WHEAT BERRIES: Finally, wheat berries, like farro, are crunchy, and high in fiber and micronutrients. Sprouting wheat berries will result in wheat grass, which I use in all of my super smoothies. So, there’s that, too.

A little off-topic, but a quick word about balsamic vinegar, since I’m using it in today’s recipe. When I’m not in the mood to use fresh citrus juice or don’t have any on hand, I turn to balsamic vinegar as a dressing base. Besides being loaded with potassium and calcium, balsamic vinegar can normalize blood pressure, stabilize cholesterol, steady glucose levels, and even aid in weight loss. To say the least, I adore it. J Thus, it is important to me to have a high-quality variety in my pantry. Pictured below is a brand that I like, with a middle-of-the-road price tag. The more you pay, the better vinegar you’ll get.

DSC_1631Ok, back to the grains! I pair my multi-grain salad with fresh produce. Having made this salad many times, I prefer it sweet and savory. I use strawberries for the sweet and cook the grains in veggie stock for the savory. Find a balance that works for your taste buds and, as always, enjoy!


  • 4 cups water or vegetable stock –> I’m using my homemade veggie stock.
  • 2 cups dry grains –> I’m using ½ cup each short grain brown rice, quinoa, farro, and wheat berries.
  • 2 cups chopped fruits and/or veggies –> I’m using nearly 1 lb of sliced strawberries.
  • Dressing of choice or a combination of herbs/spices and salt and pepper to taste –> I’m using 1/8 cup balsamic vinegar, which pairs classically with strawberries. I’m also adding a splash of olive oil to prevent sticking, a tablespoon of dried basil, and a pinch each of pink Himalayan sea salt and black pepper.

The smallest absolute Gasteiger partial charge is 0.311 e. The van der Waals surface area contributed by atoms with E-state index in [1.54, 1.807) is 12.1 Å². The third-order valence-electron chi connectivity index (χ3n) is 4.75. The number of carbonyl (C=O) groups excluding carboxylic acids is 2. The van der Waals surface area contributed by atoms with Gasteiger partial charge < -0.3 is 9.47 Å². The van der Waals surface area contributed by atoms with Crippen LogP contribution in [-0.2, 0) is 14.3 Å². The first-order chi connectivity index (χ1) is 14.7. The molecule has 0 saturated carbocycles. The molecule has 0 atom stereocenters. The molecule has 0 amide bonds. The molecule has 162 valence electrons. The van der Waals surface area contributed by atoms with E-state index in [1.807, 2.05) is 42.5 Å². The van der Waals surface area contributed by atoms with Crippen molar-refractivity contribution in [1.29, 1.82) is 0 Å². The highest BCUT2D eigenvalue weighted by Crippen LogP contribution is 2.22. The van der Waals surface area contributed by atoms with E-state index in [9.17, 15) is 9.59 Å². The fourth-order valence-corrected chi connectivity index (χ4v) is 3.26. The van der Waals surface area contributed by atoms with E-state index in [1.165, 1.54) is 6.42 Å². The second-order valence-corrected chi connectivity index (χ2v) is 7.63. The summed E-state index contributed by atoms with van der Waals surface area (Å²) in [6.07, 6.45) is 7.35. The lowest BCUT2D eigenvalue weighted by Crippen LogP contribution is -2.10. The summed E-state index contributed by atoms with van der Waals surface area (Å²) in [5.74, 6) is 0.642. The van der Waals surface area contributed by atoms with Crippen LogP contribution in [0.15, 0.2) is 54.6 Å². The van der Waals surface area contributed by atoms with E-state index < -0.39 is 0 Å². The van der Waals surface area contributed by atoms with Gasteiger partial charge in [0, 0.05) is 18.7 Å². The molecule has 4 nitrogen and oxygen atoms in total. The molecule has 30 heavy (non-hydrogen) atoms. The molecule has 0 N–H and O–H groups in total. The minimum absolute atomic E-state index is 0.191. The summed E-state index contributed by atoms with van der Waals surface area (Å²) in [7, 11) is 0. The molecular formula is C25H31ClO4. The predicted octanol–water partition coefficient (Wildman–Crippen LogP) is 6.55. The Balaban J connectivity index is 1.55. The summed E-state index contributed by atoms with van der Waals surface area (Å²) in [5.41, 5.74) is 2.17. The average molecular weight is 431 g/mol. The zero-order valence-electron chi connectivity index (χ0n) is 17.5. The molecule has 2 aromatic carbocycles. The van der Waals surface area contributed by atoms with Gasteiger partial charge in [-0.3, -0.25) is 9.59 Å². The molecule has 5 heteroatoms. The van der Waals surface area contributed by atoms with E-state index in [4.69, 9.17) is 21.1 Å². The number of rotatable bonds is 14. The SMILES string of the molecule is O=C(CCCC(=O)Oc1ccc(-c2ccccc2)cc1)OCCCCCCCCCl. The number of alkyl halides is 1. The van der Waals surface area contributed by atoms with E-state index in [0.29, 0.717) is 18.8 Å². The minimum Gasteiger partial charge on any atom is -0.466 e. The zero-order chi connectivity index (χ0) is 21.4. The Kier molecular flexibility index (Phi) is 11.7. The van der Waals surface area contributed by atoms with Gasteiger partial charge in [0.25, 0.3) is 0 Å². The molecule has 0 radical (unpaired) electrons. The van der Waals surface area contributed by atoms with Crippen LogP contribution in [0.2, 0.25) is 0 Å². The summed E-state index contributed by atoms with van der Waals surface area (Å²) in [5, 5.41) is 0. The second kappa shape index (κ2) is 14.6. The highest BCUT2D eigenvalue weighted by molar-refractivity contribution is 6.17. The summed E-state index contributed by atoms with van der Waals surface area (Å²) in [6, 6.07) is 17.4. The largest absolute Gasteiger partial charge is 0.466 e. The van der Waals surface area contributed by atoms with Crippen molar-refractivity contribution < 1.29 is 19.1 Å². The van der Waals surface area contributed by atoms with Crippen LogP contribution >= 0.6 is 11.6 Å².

Rinse your grains before cooking in order to remove any possible dirt or dust.

DSC_1623Because different grains have different cooking times, you may approach this in two ways: cook them all in the same pot, in stages, or cook them separately and combine them later. Having worked with my particular selection of grains before, I am opting for the former method. If you’re not sure about the grains you are using, research their cook times and even better, experiment in your kitchen. Or, make this salad with just one grain to start. Baby steps are a-ok.

I use a rice cooker because I find that it reduces sticking to the bottom of the pan with just a few occasional stirs, but you can certainly cook your grains in a pot on the stove top, stirring more regularly. First, add your veggie stock and wheat berries to kick off the cooking process. Wheat berries take longer to cook than any of the other grains I am using.

After 30 minutes, add your farro. 10 minutes later, add your rice. 10 minutes after that, add your final grain, quinoa, and cook for an additional 15-17 minutes, or until the last of your cooking liquid is absorbed. I usually leave the lid to my rice cooker off for the last few minutes to speed this process.

DSC_1627While your grains are cooking, chop your fruits/veggies and prepare your dressing and/or seasonings.

DSC_1626Cook your grains to completion and chill in your fridge, uncovered and stirring occasionally to allow heat to escape more easily, until at least room temperature (about 30 minutes). If the grains are hot, they will par-cook your produce, which we want to keep raw. When cool, combine the grains with your other ingredients. Consume cold and store in the fridge for 3-5 days, depending on the shelf life of the produce used.